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District of Columbia SNAP Eligibility Information - Oct. 1, 2021 through Sept. 30, 2022

There are three eligibility tests for SNAP: the Gross Income, the Net Income, and the Asset tests. Depending on your state and whether your household has an elderly (over 60) or disabled member, your household may be exempt from the Gross Income, Net Income, and/or Asset tests. District of Columbia has expanded eligibility beyond the standard federal SNAP eligibility requirements.

While the Gross Income and Asset tests are straightforward, Net Income is more difficult to calculate. We recommend using our SNAP Eligibility Calculator to see you're income eligible for SNAP benefits.

This information was collected from USDA and state SNAP resources but is not official. This website is not affiliated with any government organization or SNAP/WIC program. Privacy policy.

Gross Income Limits
Total monthly household income before taxes, including job, self-employment, and other income like social security, disability, child support, worker's comp, unemployment, and pension income.
If Any Household Members are Elderly or Disabled
  • If the household has an elderly or disabled member but is over the gross income limit below, the household can instead qualify by meeting the Net Income and Asset tests.
  • 1 people
    $2148 / month
  • 2 people
    $2904 / month
  • 3 people
    $3660 / month
  • 4 people
    $4418 / month
  • 5 people
    $5174 / month
  • 6 people
    $5930 / month
  • 7 people
    $6688 / month
  • Each additional person
    +$758 / month
The gross income limit for households with any elderly or disabled member that don't meet the asset test is 200% of the federal poverty level.
All Other Households
  • 1 people
    $2148 / month
  • 2 people
    $2904 / month
  • 3 people
    $3660 / month
  • 4 people
    $4418 / month
  • 5 people
    $5174 / month
  • 6 people
    $5930 / month
  • 7 people
    $6688 / month
  • Each additional person
    +$758 / month
The gross income limit is 200% of the federal poverty level.
Net Income Limits
Gross income minus deductions. At the bottom of the page are some of the expenses that can be deducted to calculate net income. It's difficult to calculate net income without a SNAP calculator as there are additional deductions based on earned income and limits on amount of shelter-related deductions.

SNAP benefit amounts are based on a household's net income: in general $100 more in net income = $30 less in benefits.
  • Households with an elderly or disabled member only have to meet this test if they did not pass the Gross Income test above. All other households do not have to meet this test.

    SNAP benefit amounts are based on Net Income. Even if the household passes all the eligibility tests, Net Income may be too high to get a benefit.
  • 1 people
    $1074 / month
  • 2 people
    $1452 / month
  • 3 people
    $1830 / month
  • 4 people
    $2209 / month
  • 5 people
    $2587 / month
  • 6 people
    $2965 / month
  • 7 people
    $3344 / month
  • Each additional person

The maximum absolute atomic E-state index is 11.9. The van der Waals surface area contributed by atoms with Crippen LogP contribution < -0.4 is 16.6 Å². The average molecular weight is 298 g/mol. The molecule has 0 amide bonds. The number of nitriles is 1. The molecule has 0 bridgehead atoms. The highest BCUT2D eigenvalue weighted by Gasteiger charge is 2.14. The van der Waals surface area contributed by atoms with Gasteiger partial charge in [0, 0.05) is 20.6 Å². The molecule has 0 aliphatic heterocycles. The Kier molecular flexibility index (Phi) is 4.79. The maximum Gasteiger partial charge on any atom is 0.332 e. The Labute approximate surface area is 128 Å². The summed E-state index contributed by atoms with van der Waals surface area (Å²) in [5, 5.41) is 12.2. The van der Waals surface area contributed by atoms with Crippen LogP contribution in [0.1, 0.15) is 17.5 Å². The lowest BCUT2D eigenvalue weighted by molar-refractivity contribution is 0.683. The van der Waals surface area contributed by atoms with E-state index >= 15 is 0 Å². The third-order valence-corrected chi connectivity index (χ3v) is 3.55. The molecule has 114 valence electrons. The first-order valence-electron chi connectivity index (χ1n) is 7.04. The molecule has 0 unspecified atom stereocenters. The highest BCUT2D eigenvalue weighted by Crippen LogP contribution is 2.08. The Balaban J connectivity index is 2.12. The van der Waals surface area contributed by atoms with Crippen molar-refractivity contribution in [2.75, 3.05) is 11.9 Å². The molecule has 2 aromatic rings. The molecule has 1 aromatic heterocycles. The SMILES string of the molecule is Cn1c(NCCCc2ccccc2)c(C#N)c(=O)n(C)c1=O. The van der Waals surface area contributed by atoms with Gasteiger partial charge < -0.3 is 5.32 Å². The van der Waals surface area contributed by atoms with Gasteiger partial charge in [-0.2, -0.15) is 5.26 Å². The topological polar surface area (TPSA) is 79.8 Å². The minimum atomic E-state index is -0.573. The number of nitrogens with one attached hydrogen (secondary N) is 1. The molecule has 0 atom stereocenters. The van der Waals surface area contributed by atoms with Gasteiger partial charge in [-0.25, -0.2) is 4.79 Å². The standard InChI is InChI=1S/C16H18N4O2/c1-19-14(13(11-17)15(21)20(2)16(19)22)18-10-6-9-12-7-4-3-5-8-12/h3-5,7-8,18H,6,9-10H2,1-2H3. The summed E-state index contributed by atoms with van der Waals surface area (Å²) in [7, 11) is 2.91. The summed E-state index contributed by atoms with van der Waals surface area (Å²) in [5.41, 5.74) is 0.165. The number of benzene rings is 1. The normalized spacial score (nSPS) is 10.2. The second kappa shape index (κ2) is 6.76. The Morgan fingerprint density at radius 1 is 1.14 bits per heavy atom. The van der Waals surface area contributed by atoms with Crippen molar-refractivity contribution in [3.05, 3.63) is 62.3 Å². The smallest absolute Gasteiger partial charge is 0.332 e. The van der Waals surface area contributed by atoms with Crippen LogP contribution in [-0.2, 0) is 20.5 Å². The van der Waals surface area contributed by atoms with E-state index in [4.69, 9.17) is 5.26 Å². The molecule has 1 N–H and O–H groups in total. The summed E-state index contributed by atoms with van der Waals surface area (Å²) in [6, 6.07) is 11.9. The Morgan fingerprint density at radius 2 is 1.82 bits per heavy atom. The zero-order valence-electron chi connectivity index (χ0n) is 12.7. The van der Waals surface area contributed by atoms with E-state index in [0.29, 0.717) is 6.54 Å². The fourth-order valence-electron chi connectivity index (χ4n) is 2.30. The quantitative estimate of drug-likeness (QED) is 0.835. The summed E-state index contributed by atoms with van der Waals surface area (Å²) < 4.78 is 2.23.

+$379 / month
The net income limit is 100% of the federal poverty level.
Asset / Resource Limit
This means countable resources, like funds in bank accounts. A home is not counted as a resource.

There is no asset limit in District of Columbia. If the household has an elderly or disabled member and did not meet the Gross Income test above, there is an asset limit of $3750.

Deduction
Child Support Payments Treatment
Court ordered child support payments can always be deducted to calculate net income. In some states, it can also be excluded from gross income.

Court ordered child support payments can only be deducted for calculating net income.

Deduction
Standard Medical Deduction
Monthly out of pocket medical expenses for household members who are age 60 or older or disabled can always be deducted from net income. You can deduct the full amount of expenses with verification, but in some states there is a standard medical deduction that can be used without needing verification.

There is no standard medical deduction. Use actual medical expenses minus $35.

Deduction
Utility Allowances
Heating and Cooling: If a household pays utility bills for heating and cooling, or receives over $20 in heating assistance from LIHEAP, this deduction amount can be claimed (but no other utility deductions).

Basic Utility Allowance: If a household pays for two or more utility bills, this deduction amount can be claimed (but no other utility deductions).

Single Utilities: If a household pays for the utility, they can deduct the associated amount.
  • whatshotHeating And Cooling
    $322
  • flash_onBasic Limited Allowance
    $292
  • powerElectricity
    $73
  • local_gas_stationGas
    $73
  • water_dropWater
    $73
  • plumbingSewage
    $73
  • deleteTrash
    $73
Deduction
Phone Allowance
If your household pays a phone bill, you can deduct the associated amount.
  • phonePhone
    $72
Deduction
Other Deductions
Households can deduct the full amount paid for these expenses.
  • child_friendlyDependent care costs (including daycare, babysitters, or other child care)
  • homeMonthly rent or mortgage amount
  • cabinMonthly homeowners insurance and taxes